By Greg Robb
Federal Reserve officials discussed a plan to start to slow down emergency support for the economy in either mid-November or mid-December at their Sept. 21-22 policy meeting, according to minutes of the gathering released Wednesday.
Fed officials are discussing when to slow down, or taper, the current pace of $120 billion per month in purchases of Treasury and mortgage-backed securities that has been underway since June 2020.
It was clear after the September meeting that tapering would start soon. The minutes provide insight into the details about the specifics on the plan
The minutes show officials discussed “an illustrative plan” to reduce the asset purchases by $15 billion per month – specifically cutting purchases of Treasurys by $10 billion and MBS purchases by $5 billion.
“Several” Fed officials said they preferred to proceed at a more rapid pace. Others worried about the risks of an adverse market reaction to the tapering.
No decision was made but “participants generally assessed that, provided that the economic recovery remained broadly on track, a gradual tapering process that concluded around the middle of next year would likely be appropriate,” the minutes said.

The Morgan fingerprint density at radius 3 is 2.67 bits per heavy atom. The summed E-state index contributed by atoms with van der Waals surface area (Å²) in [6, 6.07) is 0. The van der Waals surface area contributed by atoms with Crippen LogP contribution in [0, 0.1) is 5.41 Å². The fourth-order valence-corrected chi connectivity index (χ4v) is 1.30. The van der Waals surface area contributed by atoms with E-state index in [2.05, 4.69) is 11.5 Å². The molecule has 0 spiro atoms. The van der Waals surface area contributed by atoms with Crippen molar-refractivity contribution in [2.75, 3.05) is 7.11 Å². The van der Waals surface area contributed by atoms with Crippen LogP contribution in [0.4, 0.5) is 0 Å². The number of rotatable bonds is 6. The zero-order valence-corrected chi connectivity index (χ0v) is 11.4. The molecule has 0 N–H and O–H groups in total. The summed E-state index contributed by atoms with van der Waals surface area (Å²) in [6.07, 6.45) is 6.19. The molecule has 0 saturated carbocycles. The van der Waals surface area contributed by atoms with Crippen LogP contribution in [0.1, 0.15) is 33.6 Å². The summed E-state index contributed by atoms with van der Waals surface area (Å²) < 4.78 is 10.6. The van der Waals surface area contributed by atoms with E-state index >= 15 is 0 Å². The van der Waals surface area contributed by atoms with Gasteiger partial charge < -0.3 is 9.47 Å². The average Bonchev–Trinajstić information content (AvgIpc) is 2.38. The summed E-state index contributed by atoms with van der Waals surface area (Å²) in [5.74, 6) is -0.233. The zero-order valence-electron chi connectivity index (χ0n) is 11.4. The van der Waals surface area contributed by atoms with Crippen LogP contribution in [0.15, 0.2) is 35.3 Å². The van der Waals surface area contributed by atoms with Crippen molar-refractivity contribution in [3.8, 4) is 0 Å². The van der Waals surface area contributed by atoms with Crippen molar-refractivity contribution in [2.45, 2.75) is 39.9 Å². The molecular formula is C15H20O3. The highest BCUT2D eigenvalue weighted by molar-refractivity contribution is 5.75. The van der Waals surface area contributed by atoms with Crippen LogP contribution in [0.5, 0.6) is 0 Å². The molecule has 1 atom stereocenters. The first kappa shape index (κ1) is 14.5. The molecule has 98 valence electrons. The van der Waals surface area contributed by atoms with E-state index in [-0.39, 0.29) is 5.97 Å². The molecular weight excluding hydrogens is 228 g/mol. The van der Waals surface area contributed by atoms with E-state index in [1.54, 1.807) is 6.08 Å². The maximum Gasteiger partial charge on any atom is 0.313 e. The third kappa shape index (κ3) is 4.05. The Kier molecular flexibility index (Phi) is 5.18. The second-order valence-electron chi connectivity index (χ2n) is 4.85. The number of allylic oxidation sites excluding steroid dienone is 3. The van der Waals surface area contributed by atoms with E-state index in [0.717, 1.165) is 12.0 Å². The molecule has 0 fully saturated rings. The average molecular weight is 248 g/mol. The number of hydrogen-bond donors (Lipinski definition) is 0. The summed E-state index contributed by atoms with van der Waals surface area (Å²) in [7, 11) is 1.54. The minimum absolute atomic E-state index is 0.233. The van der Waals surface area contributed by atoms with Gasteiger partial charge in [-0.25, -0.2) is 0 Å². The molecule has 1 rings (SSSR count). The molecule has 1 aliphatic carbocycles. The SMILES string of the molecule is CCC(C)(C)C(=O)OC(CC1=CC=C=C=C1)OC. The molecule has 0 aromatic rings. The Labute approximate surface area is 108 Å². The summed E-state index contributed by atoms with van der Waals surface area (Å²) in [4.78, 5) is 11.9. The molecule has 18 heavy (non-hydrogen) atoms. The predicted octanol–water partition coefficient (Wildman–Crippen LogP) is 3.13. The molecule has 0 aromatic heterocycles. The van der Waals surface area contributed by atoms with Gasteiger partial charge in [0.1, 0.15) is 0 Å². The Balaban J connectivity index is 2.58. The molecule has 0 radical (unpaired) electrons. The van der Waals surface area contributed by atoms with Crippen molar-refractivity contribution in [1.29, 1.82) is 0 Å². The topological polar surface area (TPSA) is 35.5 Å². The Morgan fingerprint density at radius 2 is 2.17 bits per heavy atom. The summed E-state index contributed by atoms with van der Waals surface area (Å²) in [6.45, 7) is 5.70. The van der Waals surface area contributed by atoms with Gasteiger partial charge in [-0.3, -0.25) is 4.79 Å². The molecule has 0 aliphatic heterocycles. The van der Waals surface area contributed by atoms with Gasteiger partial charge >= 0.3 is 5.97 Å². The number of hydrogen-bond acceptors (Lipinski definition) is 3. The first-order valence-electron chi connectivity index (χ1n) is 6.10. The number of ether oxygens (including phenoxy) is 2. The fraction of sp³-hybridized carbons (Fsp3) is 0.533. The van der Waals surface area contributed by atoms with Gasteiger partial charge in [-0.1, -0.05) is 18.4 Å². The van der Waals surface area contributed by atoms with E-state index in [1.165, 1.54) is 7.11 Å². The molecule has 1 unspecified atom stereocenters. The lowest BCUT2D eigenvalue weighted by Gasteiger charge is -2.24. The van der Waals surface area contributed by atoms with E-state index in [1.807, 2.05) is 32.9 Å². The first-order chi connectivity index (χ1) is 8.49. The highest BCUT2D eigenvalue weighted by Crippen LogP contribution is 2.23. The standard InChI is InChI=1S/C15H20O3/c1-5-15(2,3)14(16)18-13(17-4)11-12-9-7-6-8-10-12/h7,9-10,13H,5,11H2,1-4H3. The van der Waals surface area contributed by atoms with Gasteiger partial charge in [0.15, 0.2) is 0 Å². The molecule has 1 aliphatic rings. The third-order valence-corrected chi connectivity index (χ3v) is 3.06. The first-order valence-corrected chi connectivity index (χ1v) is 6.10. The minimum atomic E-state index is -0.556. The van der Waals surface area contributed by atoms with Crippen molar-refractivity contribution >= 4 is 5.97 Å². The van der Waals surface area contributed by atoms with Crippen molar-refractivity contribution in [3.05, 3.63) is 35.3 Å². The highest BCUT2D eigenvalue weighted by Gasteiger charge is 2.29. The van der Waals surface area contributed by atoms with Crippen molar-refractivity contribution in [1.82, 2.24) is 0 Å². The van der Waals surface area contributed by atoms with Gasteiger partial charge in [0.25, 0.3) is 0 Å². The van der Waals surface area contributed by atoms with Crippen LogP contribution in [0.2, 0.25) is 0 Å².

Economists expect the Fed to announce a plan to taper at the end of its Nov. 2-3 meeting.
Even though the pace of job growth has slowed over the past two months, economists said the cumulative gains this year meet Fed standards for raising rates.
Some analysts think the tapering could be delayed if Congress has not raised the debt ceiling.
According to the minutes, the Fed staff raised their near term forecast for inflation but stuck to the view that this year’s rise would prove to be “transitory.”
While there were upside risks, the staff forecast the Fed’s favorite measure of inflation, the personal consumption expenditure price index, would fall below 2% in 2022 due to a sharp drop in import prices and a partial reversal of supply chain issues.
The 18 Fed policymakers were sharply divided, with some officials expecting inflation to remain elevated in 2022 with risks of even higher inflation. Others saw that the largest contributors to elevated inflation were a handful of COVID-related categories where bottlenecks were at play.
Longer term, some dovish officials said they were worried about the possibility “of sustained downward pressures” on inflation in the years ahead.
These sharply different opinions were reflected in the dot-plot projections of the path of interest rates released last month. Fed officials were evenly split between those who favored at least one rate increase and those who wanted to hold rates steady.
“A quick resolution either way is very unlikely. Uncertainty will persist for some time, but the tapering announcement is coming very soon,” said Ian Shepherdson, chief economist at Pantheon Macroeconomics, in a note to clients.